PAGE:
Darkness of mere being – Interstellar Review
Interstellar will be a controversial film. It will be talked about for years to come. Running at 169 minutes, it is quite ambitious. It manages to say a lot across that extensive running time. The film grapples with questions concerning theoretical physics and philosophy.
Gravity brought discussions of VFX-dependent cinematography and its “auteur legitimacy” to the fore. Interstellar will do the same with various issues. We will see a resurgence of the old debates on NASA’s history and massive investment of public funds into space exploration during dire economic times. It will have its share of supporters and detractors from both the left and the right. People like Neil deGrasse Tyson are going to have their hands full.
In the first-act alone, the Nolan brothers give us a refreshing take on the post-apocalyptic status quo. Interstellar takes place in a near-future Earth that runs out of food. This creates a fundamental change in priorities across human societies thanks to the law of supply and demand. Instead of the trite world plunged into chaos, we see one that still has functioning governments and institutions. People still go about their daily lives despite impending doom. There is a distinct no-nonsense culture that is both practical and utilitarian as people are just focused on not starving to death. The past excesses of consumerism are a thing of the past. For this impressive world-building alone, the Nolan brothers deserve a lot of credit.
The second act can be considered a successor to Solyaris, Andrei Tarkovsky’s magnum opus. The naiveté of the space explorers erodes and ennui sets in. Characters struggle with the futility of human existence and their mission’s relevance. This portion is peppered with instances of how our instincts, along with our pride and dependency on science, are both our greatest strength and weakness.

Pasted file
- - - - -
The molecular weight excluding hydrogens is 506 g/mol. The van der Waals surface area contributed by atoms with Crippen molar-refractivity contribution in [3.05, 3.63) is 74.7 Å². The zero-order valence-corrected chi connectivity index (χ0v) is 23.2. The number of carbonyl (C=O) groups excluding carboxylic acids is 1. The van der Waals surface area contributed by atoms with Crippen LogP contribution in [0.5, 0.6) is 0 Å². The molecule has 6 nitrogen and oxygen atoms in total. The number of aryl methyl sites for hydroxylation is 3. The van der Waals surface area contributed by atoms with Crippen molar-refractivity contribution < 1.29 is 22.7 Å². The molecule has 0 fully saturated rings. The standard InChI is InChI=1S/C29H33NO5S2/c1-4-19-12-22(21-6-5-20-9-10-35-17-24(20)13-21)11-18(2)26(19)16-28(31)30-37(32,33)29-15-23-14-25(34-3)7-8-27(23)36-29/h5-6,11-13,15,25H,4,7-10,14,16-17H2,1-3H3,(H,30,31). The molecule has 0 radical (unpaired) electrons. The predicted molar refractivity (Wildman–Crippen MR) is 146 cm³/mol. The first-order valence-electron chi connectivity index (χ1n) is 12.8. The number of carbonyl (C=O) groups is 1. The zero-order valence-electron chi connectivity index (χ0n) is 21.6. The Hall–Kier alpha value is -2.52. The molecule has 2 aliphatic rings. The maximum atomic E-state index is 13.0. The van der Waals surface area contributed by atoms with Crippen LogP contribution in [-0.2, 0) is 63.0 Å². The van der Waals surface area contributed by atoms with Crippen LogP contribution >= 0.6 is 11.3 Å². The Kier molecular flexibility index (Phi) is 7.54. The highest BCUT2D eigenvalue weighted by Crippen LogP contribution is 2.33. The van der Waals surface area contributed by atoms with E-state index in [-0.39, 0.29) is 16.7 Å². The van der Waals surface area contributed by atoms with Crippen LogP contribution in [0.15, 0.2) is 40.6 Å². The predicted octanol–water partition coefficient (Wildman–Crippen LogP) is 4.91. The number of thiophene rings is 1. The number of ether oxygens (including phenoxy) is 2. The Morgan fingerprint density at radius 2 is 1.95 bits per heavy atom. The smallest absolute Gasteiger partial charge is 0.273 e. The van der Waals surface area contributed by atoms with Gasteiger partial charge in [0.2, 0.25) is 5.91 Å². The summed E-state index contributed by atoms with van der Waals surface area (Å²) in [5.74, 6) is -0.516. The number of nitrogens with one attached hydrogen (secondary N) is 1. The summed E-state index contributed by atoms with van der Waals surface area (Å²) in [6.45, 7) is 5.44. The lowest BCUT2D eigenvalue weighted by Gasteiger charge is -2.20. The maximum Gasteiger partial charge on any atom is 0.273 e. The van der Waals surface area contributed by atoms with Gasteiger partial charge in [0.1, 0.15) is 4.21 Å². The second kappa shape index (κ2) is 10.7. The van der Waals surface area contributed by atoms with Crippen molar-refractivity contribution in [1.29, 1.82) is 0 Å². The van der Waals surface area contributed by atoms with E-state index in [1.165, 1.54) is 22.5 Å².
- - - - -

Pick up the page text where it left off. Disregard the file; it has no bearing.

The third act is where it all falls apart. From The Prestige to The Dark Knight Rises, Nolan had a narrative trick up his sleeve. He tries to do the same to audiences with this one. Unfortunately, it doesn’t hold up all that well. He falls prey to the traps of the three-act structure and the narrative demands of Hollywood executives. However, I believe there was no studio interference in this case. He is not only the director but co-writer and co-producer as well. This was definitely a Nolan sin.
On the other hand, his production collaborators did a fine job. Paul Franklin and the folks at Double Negative created such impressive visual effects. They even enlisted scientific consultant and executive producer Dr. Kip Thorne to ensure the scientific accuracy of the wormhole. Nathan Crowley’s production design on the Endurance and the robots was nothing short of inspired. Wally Pfister’s absence wasn’t a major loss as Hoyte van Hoytema mixed things up with his cinematographic style. My personal favorite was the grainy archive film stock style he used for the exterior shots of the ships in space. Hans Zimmer eschewed his typical sound for something more organ-heavy which complemented the film well. However, the sound mixing was lacking as important bits of dialogue that contained theoretical physics concepts was drowned out.
The cast was brilliant. Matthew McConaughey continues the mainstream portion of his renaissance as everyman Cooper. Anne Hathaway provided an interesting foil in Dr. Amelia Brand. You can’t really do wrong with supporting players like David Gyasi, Wes Bentley, Jessica Chastain, Mackenzie Foy, Casey Affleck, John Lithgow, Matt Damon, and Michael Caine. However, in an ironic twist, the most human performance comes from that of Bill Irwin who voices the robot TARS.
The film asks a lot of questions regarding our place in the universe and how science interacts with human nature. Unfortunately, its director isn’t capable of handling all that weight. Perhaps a better one at the helm would have made this one a masterpiece.